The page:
On occasion, we get games to review that we wouldn’t normally pick up. Especially with indie developers. Sometimes they’re great, other times you don’t just gel with them but you can appreciate how fans of the genre might enjoy it. Sadly for Colonials Programme from indie developer CookieLegends, it’s the latter of those for me, and hopefully, this review will explain why.
Simply put, Colonials Programme is a colony building game, with some puzzle elements in there for good measure. You play as a robot who has awoken after 7000 years of travelling through space. Between you and your robot counterparts, your task is to find planets to inhabit and build colonies on. It was enough to get me interested, but sadly like many of my resources that seemed to disappear, so did my attention span.
The idea is to place machines down to gather resources. From these resources, you convert them into things like power and fuel, and erect buildings that allow you to grow food and eventually, colonize the planet with human life. It is a simple enough set up. But for the love of me, I just couldn’t gel with it. I would even be following the tutorials and in the end, I had to abandon that because it wasn’t working.
The tutorial itself explains how buildings in Colonials Programme need either power or resources, the power is given by two possible means; firstly there is an AI Core on the planet that has the potential to provide both of these, or you can build generators or silos that help you expand the grid network on the map. It gives you a few scenarios where you try to supply every building with what it needs, it’s simple and you’ll fly through it quickly.
Then you’ll be introduced to what is the essentially the first solar system you encounter, where you’ll be set challenges. Simple ones at first like gather so much power or create a colonist, with more challenging ones as you progress through the game. For these first few levels, they’re essentially an extended tutorial. Giving you a better idea about how to gather resources, and what all the boxes around your screen actually mean.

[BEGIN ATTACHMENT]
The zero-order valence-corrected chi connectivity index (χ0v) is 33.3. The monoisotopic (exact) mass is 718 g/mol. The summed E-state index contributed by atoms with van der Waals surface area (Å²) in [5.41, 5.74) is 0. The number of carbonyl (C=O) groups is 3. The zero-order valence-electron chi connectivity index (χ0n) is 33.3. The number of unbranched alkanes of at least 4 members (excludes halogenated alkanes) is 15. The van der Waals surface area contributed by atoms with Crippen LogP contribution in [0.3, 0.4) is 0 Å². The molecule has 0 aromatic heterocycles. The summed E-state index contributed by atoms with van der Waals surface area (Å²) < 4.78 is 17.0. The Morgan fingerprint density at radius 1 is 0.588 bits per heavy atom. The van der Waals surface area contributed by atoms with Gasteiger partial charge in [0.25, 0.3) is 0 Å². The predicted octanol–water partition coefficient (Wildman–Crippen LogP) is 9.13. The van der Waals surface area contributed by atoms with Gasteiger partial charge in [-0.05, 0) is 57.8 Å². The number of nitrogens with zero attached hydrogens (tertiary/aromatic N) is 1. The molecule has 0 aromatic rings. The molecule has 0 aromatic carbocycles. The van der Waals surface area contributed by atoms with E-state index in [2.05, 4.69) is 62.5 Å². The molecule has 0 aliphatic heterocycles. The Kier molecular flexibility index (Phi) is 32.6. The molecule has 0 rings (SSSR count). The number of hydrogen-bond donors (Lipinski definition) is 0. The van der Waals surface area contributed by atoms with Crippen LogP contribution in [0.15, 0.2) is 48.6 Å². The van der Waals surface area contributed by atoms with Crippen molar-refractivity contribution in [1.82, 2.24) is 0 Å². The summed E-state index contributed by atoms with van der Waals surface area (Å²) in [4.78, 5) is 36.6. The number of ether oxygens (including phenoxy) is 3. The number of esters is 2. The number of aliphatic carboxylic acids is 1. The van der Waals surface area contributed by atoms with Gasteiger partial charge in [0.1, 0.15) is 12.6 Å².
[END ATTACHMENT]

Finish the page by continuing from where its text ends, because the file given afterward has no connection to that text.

However, following these tutorials got me nowhere. I did exactly as it instructed like the good little boy that I am. But then I didn’t have enough power to actually supply them all. So I’m switching buildings off left and right to stop gathering one resource to allow me to get more power again to power other buildings. Maybe this is what you’re meant to do, and there are other tutorials to go through if you get stuck, but it just became frustrating, to the point I wasn’t enjoying it at all. I just wanted to switch it off.
It was a shame really because the game itself is really well designed, but a lot of the time you’re waiting around just for something to happen so you can then do the next thing and just wait for that to happen. I like to be constantly doing something, and there are only so many times you can look around the screen to familiarise yourself before you get fed up of waiting. A feeling that was already getting to me between levels by having to click through lots of text as robots talk nonsense. Although at least with that you could skip it.
As bored as I got though, I did actually enjoy the visual aspects of the game. It’s a very cute kind of animated design ideal for young children, nice colours with simple geometric shapes. It really does work quite well with the whole being set in the future thing and is definitely one of Colonials Programme‘s stronger points.
The custom soundtrack ties in well too, although after a while repeating the same levels trying to achieve my goals when I had clearly taken a wrong turn, it became like the dreaded hold music you get when you call up to try and get a better deal on your broadband.
Colonials Programme overall thoughts
Like I said at the start, sometimes we get games that we don’t enjoy but can appreciate what the developer has done. And that’s pretty much the case for me with CookieLegends’ Colonials Programme. Whilst it looks the part, for me, it just doesn’t walk the walk. I found it too frustrating and couldn’t help but think that if I just smashed my head on my desk, I might pass out long enough to see I had gathered enough power.
Whilst it’s not a genre I delve into that often, I have played building sims in the past and I’ve enjoyed my time. But quite often they’re on a grander scale. This for me was just not enough to capture my attention and keep it like those other titles. But, I’m sure for more dedicated fans that this may well tickle your fancy because it’s clearly a really well thought out title that can offer a lot if you are happy to dedicate the time to getting to grips with it and persevering. Sadly for me, I just wish those robots hadn’t woken up and had kept aimlessly drifting through space.